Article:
I was a little tough on tenor Steve Davislim when his Winterreise was released, considering it too slow and deliberate while overly long. Here the other qualities of his voice make a most welcome appearance. The Poem of Love and the Sea is easily the greatest work on this disc, and here for the first time—or so I remember—I can hear it in its original version for tenor. (Usually it proves a star vehicle for sopranos, and many recordings in that guise are simply outstanding.) Davislim’s voice soars with all of the passion inherent in Chausson’s exquisitely rendered score, surely one of the masterpieces of the post-romantic age, and one of the composer’s top three orchestra works. The sonic spread here is equally lush and overflowing, Melba living up to their short but intense reputation of aural excellence. [And also packaging excellence - glorious notes and illustrations here the equal of Alia Vox' artistic efforts...Ed.]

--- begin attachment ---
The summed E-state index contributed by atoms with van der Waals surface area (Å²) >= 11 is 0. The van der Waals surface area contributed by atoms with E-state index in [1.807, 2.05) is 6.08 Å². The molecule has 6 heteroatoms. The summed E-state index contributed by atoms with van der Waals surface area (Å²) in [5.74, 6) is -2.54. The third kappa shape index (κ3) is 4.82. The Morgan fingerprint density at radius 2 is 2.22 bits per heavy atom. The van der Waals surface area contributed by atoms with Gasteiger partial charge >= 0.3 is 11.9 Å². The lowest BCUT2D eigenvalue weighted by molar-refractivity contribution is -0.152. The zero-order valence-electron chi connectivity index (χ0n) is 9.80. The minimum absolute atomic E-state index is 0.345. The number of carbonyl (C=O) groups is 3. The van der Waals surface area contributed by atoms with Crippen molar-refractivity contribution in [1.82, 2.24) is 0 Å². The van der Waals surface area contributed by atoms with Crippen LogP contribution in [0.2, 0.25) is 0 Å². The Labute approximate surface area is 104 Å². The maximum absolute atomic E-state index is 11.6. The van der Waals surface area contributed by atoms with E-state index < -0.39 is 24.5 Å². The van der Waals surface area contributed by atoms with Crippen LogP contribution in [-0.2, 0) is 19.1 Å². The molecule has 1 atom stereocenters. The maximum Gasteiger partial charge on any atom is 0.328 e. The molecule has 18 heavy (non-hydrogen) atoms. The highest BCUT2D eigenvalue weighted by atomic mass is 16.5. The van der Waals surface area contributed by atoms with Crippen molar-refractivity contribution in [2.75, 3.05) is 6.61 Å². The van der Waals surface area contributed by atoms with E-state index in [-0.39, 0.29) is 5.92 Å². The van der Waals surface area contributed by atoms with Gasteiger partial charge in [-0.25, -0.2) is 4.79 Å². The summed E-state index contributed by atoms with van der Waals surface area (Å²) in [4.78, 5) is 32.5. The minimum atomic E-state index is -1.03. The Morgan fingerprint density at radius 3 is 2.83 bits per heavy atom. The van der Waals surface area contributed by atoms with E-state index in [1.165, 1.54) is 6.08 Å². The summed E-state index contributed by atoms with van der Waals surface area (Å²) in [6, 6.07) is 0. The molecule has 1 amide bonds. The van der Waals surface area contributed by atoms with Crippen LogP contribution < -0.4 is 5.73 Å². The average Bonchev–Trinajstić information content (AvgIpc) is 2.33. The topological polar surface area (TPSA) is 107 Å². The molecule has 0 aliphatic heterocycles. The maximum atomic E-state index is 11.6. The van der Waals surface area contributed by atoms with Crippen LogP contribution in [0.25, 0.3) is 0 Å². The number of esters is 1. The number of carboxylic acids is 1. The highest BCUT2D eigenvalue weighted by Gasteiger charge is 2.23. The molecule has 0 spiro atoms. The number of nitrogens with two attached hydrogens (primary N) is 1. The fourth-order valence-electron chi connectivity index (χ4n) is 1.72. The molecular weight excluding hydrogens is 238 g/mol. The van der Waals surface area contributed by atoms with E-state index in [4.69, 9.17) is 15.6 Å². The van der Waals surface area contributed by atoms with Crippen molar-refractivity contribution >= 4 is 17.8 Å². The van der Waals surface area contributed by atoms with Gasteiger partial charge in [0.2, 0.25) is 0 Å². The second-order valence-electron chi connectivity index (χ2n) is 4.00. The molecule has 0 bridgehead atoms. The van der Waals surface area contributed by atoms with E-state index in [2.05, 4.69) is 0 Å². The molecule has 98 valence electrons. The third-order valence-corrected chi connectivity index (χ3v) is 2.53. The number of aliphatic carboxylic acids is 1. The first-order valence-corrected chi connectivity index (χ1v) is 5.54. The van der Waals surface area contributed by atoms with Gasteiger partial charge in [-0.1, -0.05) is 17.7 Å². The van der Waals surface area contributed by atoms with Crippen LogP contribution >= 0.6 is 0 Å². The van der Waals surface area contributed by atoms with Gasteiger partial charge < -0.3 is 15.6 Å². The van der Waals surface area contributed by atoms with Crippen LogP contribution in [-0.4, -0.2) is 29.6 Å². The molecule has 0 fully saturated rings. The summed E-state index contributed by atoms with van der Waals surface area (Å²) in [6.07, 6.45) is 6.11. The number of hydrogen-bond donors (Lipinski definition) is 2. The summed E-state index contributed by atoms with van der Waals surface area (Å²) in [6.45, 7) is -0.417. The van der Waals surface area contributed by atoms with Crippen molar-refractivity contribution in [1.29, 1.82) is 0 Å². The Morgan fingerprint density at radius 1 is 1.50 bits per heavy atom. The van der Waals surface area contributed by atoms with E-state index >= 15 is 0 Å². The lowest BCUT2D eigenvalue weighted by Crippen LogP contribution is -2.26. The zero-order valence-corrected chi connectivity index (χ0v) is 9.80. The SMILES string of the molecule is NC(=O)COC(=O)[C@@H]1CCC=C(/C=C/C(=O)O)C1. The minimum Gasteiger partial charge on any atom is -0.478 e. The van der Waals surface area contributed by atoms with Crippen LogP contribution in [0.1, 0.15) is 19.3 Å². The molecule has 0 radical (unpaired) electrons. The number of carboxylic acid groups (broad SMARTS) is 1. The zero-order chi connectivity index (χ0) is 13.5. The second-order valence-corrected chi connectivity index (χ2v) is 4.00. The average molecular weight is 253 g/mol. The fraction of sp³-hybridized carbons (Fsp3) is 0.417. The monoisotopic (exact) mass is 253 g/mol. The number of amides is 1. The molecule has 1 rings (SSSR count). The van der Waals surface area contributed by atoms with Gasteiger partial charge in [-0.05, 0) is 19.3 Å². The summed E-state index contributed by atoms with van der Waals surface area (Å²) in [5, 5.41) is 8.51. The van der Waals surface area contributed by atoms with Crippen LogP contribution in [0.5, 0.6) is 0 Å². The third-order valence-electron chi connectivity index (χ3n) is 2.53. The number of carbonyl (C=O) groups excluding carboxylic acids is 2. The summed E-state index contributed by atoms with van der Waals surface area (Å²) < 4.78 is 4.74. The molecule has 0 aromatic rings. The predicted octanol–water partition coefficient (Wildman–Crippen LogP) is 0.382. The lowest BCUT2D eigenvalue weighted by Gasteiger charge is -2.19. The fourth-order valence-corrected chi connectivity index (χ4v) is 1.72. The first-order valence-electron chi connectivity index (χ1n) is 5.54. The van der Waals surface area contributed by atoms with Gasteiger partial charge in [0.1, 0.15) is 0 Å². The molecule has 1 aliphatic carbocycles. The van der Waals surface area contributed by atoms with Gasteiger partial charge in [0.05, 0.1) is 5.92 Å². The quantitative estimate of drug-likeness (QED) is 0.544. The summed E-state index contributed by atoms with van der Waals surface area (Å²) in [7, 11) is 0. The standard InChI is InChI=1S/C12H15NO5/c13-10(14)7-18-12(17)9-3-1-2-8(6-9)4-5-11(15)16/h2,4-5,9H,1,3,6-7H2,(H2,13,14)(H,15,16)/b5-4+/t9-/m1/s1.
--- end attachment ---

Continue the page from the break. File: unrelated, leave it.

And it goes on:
Louis Vierne’s works are usually heard on the organ, the composer himself a master of the instrument who ended up at Notre Dame in Paris. The divorce of his first wife (a real no-no for him back then), the death of his son and brother in WWI led to a generally depressed condition, though the presence of yet another woman in his life towards its conclusion allowed him in some degree of comfort and security to continue his art. These four songs are long and poetically involved, almost like scenes from an esoteric opera, but gravitating towards tone poems with words. They are not the cheeriest things ever written but are surely among the most beautiful, lush, splendid, and emotionally windswept. I loved it, with thanks to Davislim’s great interpretative nuances and the superb playing of the Queensland Orchestra. This disc is a must have from this year’s crop.